UC Davis creates environmentally friendly winery
With the world’s natural resources in desperate need of relief, eco-wineries are emerging to answer the call.
Many such wineries have cropped up across the U.S., with a particular concentration in California. Prestigious recognitions are now given to distinguish eco-wineries from their less environmentally-friendly counterparts. One such organization that recognizes green building is Leadership in Energy and Environmental Design (LEED).
Soon-to-be chief among these eco-wineries will be UC Davis’ new teaching and research winery, which will be part of the Robert Mondavi Institute for Wine and Food Science. The facility, which will also house the August A. Busch III Brewing and Food Science Laboratory, will be the first platinum LEED-certified winery in the world. The merit is the highest LEED level awarded to buildings by the organization.
Roger Boulton, UC Davis professor and chemical engineer chair in the enology department of viticulture and enology, spearheaded the winery’s development since its conception in 2000.
“Clearly [the winery] sets a standard for all grape and wine programs, as well as educational institutions, worldwide at a time when there is considerable thinking and action related to sustainability,” Boulton said.
Along with the brewery, dairy and food science lab, which are additional components of the UC Davis platinum-certified building, the winery will be fully constructed by July. Some features include solar power as the sole producer of energy for the institute and sequestered rainwater for cleaning needs.
Specific criteria must be met before the UC Davis winery waves the banner of environmental sustainability in its epitome. LEED takes into account categories of points when authorizing a platinum-certification. These include how the site is prepared and maintained during construction, the recycling and reuse of building materials, energy efficiency, onsite renewable energy generation and rainwater capture and use.
The UC Davis winery’s existence hinges entirely on funds from private donors. Two of these benefactors are wine companies that practice the same sustainability they promote.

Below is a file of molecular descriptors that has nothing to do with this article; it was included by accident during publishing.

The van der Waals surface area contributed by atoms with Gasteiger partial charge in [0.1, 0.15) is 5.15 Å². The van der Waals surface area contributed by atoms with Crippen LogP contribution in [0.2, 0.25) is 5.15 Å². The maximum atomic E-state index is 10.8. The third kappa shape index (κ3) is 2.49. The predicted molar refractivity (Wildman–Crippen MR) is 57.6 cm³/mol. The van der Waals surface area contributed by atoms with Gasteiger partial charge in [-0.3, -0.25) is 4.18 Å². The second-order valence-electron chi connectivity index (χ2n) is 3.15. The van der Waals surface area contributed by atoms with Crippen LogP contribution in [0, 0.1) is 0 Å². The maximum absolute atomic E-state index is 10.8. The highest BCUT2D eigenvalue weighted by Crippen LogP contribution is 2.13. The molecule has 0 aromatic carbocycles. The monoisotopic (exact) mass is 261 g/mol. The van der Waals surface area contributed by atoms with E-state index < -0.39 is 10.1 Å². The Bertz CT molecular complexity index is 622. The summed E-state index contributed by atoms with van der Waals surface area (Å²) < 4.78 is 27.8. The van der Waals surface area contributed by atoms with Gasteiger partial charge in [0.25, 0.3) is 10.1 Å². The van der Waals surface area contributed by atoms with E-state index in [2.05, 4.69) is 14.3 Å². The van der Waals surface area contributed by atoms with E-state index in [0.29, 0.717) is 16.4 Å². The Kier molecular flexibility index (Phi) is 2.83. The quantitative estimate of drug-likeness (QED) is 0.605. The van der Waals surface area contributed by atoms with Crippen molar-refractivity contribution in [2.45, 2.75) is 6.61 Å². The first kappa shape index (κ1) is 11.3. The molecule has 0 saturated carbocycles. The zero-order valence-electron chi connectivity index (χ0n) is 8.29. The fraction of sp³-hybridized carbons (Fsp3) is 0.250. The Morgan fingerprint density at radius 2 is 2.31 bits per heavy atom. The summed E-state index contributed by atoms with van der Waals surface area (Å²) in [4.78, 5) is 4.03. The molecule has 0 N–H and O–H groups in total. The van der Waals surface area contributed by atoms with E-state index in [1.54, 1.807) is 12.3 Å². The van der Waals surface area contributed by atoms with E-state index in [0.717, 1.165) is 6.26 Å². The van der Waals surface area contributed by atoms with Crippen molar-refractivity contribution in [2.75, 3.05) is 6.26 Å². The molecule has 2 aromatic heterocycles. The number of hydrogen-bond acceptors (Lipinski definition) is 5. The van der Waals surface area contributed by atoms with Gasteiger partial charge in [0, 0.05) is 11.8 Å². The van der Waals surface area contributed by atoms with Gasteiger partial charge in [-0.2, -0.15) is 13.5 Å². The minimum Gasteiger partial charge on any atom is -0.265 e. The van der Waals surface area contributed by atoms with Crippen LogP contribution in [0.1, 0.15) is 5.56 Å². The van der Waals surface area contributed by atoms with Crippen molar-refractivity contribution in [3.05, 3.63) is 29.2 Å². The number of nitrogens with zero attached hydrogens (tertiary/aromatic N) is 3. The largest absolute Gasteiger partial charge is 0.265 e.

J. Lohr Vineyards and Wines began their eco-friendly tactics as early as the 1970s with the employment of drip irrigation. Recently, the company installed the largest solar tracking ray of any winery in North America and published a workbook on how to make vineyards and wineries more sustainable.
Steve Lohr, executive vice president, chief of operations officer and head of the sustainability committee for J. Lohr Vineyards and Wines, said the company’s donation to the UC Davis winery was only fitting.
“Clearly, UC Davis is one of the world’s leading grape and wine research universities,” Lohr said. “However, it was dealing with a winery that dates back to the ’30s. It was not befitting the faculty and the students at UC Davis.”
This new winery hopes to serve as a shining example to the rest of the world as to what can be accomplished with proper environmental planning, Lohr said.
Yet another California vineyard and winery company took up the mantle of benefactor for the UC Davis winery. Jackson Family Wines, with its famous Kendall-Jackson label, was rated by the Huffington Post among the top 10 eco-friendly wineries in the U.S. – all 10 of which are located in California. The corporation donated funds toward the bidding process, and after the bid was selected the Jackson family bestowed a private contribution as well.
“We have worked in the past and present with UC Davis on a number of projects involved with vineyard and winery technology and processes,” said Robert Boller, vice president of sustainability and production estates for Jackson Family Wines.
Boller said Jackson Family Wines actually worked alongside Boulton on a water-recycling endeavor. The company was also a pioneer of LEED certification, with its Murphy-Goode tasting room, the only LEED Gold-certified tasting room in existence.
Boulton was enthusiastic for the message this new winery will send but also acknowledged the contributions that allowed it to come about.
“[The winery] is a very public demonstration and commitment to [sustainability] and it comes at a time when we were fortunate to have support to build new facilities,” Boulton said.